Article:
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Thai Baht Gains Most in a Week Amid Intervention Speculation

Thailand’s baht gained the most in a week amid concern the central bank will step in to halt declines that sent it to a nine-month low. Government bonds climbed.

The Bank of Thailand will intervene to curb excessive volatility if needed, Deputy Governor Pongpen Ruengvirayudh said on June 20. Her comments came after Governor Prasarn Trairatvorakul said June 13 the bank sold “a certain amount of dollars.” The baht reached 31.25 per dollar on June 21, the weakest since Sept. 7. Official data showed global funds pulled a net $2 billion from Thai bonds and equities this month through yesterday on concern the Federal Reserve may trim the stimulus that has fueled demand for emerging-market assets.

“Concern about intervention is leading to some rebound in the baht,” said Tohru Nishihama, an economist covering emerging markets at Dai-ichi Life Research Institute Inc. in Tokyo. “But downward pressure on the baht and other assets as well as fund outflow pressure continue as the situation surrounding emerging markets hasn’t changed.”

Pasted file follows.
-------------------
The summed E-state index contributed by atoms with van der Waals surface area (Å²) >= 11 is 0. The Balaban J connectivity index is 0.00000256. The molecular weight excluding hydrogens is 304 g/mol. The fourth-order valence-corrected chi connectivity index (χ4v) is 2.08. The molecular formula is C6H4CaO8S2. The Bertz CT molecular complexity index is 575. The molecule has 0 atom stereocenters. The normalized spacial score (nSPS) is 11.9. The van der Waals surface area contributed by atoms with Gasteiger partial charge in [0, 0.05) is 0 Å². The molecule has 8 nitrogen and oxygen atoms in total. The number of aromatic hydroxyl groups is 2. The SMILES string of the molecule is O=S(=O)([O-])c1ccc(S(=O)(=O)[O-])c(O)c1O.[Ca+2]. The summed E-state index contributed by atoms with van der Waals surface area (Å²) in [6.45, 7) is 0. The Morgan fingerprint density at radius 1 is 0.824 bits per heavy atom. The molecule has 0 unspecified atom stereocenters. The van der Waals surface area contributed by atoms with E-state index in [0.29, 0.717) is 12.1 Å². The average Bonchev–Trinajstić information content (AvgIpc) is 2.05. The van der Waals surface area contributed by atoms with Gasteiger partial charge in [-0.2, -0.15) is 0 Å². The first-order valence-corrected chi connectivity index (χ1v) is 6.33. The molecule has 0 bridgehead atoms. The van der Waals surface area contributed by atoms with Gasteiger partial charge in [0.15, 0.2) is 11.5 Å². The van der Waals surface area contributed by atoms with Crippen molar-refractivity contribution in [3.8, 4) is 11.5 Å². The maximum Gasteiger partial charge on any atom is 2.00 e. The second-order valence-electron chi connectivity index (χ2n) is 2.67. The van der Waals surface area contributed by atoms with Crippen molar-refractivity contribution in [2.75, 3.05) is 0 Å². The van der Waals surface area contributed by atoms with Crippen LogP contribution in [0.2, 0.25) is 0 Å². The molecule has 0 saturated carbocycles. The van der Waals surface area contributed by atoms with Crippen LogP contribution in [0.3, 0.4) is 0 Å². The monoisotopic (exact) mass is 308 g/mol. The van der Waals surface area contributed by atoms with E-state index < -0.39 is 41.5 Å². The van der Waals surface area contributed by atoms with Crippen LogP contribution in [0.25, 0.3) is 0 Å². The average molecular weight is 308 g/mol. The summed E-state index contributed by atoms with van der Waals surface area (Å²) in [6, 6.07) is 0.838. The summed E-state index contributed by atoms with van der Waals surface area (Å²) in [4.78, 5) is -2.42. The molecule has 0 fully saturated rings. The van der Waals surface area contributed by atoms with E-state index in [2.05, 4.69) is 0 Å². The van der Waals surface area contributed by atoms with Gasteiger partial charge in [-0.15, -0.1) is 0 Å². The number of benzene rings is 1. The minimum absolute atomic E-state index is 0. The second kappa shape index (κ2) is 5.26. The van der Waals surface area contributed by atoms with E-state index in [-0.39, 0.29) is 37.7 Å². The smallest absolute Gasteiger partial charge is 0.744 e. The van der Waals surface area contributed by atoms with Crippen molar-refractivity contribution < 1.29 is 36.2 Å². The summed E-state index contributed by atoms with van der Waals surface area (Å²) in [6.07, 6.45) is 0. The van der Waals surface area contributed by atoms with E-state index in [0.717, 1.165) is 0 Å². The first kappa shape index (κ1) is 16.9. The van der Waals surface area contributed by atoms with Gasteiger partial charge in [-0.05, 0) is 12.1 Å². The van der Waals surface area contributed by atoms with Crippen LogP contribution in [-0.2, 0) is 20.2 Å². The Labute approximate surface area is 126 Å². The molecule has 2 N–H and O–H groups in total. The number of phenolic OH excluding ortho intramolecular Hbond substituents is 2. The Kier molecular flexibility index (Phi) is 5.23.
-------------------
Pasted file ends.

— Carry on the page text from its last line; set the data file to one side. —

The baht advanced 0.3 percent to 31.02 per dollar as of 9:12 a.m. in Bangkok, the most since June 19, data compiled by Bloomberg show. One-month implied volatility, a measure of expected moves in the exchange rate used to price options, fell one basis point, or 0.01 percentage point, to 7.79 percent.

The baht weakened 1.8 percent last week, the biggest five-day drop since April, after Fed Chairman Ben S. Bernanke said June 19 that $85 billion a month of debt purchases may be trimmed this year and ended in 2014 if the U.S. economy performs in line with the monetary authority’s projections.

The yield on the 3.625 percent government notes due June 2023 fell four basis points to 3.97 percent, according to data compiled by Bloomberg. It touched 4.01 percent yesterday, the highest since September 2011.

Thailand will report export data tomorrow. The Customs Department may say shipments contracted 4.2 percent last month, after growing 2.9 percent in April, according to the median estimate of economists surveyed by Bloomberg. Central bank figures are due June 28.

To contact the reporter on this story: Yumi Teso in Bangkok at yteso1@bloomberg.net

To contact the editor responsible for this story: James Regan at jregan19@bloomberg.net

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